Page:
The recommendations resulting from a soil test need to be made by the laboratory doing the work, based on cropping information provided by the grower/gardener.  For additional details on soil testing, refer to CSU Extension fact sheet #0.502, Soil Test Explanation.

Home Soil Test Kits

Home soil test kits have questionable value.  The actual process used on some procedures is based on soil pH.  Most home test kits were designed for acid soils, and would have questionable accuracy on the alkaline soils of the west.

Also the accuracy in home soil test procedures may, at best, give a ballpark reading but not precise accuracy.  For example, the calibration on a home soil pH kit will tell the gardener that the soil has a pH level between 7 and 8.  How close to 7 or 8 makes a huge difference for the growth of some plants.  More precise measurement requires more expensive equipment.  For details, refer to CMG GardenNotes #222, Soil pH.


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Authors: David Whiting (CSU Extension) with Carl Wilson (CSU Extension, retired), and Jean Reeder, Ph.D. (USDA-ARS, retired). Artwork by David Whiting.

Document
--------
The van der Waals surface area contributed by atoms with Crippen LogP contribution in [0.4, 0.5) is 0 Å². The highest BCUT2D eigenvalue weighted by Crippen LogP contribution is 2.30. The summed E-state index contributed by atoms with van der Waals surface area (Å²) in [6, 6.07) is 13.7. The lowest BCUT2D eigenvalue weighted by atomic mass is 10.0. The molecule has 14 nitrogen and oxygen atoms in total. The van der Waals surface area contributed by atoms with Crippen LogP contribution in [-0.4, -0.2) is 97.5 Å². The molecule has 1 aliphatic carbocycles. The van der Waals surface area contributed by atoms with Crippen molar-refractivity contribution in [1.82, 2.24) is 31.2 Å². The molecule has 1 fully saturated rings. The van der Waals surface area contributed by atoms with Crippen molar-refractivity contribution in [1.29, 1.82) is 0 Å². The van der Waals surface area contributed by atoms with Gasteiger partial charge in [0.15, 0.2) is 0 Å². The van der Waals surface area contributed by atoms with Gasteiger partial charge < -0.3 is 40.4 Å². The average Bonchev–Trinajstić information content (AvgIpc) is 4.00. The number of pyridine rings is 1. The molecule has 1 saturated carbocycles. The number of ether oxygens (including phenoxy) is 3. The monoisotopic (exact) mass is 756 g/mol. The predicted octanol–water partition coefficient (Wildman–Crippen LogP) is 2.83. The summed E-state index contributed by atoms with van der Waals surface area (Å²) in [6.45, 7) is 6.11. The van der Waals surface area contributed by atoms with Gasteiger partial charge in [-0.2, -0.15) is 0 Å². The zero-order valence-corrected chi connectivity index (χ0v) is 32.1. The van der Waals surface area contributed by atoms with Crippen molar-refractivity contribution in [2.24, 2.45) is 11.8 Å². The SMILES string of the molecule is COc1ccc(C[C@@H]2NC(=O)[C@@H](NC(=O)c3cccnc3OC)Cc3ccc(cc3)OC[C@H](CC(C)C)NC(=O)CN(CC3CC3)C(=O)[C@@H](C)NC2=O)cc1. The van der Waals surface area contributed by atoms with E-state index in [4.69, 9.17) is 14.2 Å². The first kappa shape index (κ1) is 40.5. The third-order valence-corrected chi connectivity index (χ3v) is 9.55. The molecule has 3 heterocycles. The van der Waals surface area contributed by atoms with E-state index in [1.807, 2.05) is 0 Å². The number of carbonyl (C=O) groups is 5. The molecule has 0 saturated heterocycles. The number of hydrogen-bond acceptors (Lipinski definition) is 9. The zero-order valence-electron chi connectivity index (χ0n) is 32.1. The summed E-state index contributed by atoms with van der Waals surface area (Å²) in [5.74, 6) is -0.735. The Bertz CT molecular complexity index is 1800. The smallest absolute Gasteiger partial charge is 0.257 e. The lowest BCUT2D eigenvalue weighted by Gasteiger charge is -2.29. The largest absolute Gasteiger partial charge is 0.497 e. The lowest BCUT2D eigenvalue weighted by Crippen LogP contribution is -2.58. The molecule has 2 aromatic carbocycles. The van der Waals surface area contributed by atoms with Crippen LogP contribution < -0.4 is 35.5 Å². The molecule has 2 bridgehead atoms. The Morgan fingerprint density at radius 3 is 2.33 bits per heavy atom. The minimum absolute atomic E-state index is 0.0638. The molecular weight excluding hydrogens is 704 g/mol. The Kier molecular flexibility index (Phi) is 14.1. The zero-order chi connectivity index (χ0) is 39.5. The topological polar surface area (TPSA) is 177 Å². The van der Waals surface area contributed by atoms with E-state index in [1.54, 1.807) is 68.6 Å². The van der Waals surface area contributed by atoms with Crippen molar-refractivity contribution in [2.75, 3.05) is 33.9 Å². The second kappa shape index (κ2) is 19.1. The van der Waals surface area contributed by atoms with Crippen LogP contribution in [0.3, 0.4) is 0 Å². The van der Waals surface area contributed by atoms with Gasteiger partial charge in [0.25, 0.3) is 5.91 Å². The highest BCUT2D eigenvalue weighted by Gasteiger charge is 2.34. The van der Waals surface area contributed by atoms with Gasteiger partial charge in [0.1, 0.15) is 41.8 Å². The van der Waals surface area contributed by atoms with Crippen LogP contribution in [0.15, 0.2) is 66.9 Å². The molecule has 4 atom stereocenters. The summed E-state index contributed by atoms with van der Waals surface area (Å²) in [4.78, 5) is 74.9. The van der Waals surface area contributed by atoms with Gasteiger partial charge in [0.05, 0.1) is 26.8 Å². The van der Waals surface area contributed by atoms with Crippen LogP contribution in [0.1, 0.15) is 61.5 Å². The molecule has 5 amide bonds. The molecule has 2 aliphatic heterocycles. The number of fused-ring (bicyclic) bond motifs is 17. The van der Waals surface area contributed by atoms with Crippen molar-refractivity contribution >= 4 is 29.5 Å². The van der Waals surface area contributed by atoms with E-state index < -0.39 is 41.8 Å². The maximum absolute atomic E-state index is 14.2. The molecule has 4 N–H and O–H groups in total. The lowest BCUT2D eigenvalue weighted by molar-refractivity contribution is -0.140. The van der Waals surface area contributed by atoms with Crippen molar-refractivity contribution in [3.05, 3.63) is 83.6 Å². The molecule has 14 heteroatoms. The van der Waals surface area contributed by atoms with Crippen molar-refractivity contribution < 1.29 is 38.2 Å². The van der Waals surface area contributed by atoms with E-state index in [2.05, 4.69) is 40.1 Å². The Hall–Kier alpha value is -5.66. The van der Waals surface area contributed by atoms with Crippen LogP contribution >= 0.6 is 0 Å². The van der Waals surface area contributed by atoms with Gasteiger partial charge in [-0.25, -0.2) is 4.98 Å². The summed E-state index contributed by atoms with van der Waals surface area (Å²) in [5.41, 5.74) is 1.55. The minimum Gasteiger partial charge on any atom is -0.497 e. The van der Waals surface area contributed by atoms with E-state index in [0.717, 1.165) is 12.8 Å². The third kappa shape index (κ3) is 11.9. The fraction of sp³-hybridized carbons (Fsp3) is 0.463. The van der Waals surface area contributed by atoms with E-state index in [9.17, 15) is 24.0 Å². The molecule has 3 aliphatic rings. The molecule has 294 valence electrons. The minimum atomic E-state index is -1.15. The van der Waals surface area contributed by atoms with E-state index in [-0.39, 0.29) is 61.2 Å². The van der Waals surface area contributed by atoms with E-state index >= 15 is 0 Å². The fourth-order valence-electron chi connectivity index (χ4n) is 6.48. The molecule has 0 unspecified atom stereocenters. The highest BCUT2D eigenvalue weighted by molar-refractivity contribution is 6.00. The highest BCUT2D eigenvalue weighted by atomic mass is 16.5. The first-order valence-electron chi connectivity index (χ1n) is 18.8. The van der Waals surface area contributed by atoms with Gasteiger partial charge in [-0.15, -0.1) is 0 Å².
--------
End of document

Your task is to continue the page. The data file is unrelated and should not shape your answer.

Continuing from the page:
• CMG GardenNotes are available online at www.cmg.colostate.edu
  • Colorado Master Gardener/Colorado Gardener Certificate Training is made possible by a grant from the Colorado Garden Show, Inc.
  • Colorado State University, U.S. Department of Agriculture, and Colorado counties cooperating
  • Extension programs are available to all without discrimination.
  • Colorado Master Gardener LogoNo endorsements of products mentioned is intended nor is criticism implied of products not mentioned.
  • Copyright. 2011. Colorado Master Gardener Program, Colorado State University Extension. All Rights Reserved. CMG GardenNotes may be reproduced without change or additions, for nonprofit educational use.

Revised December 2011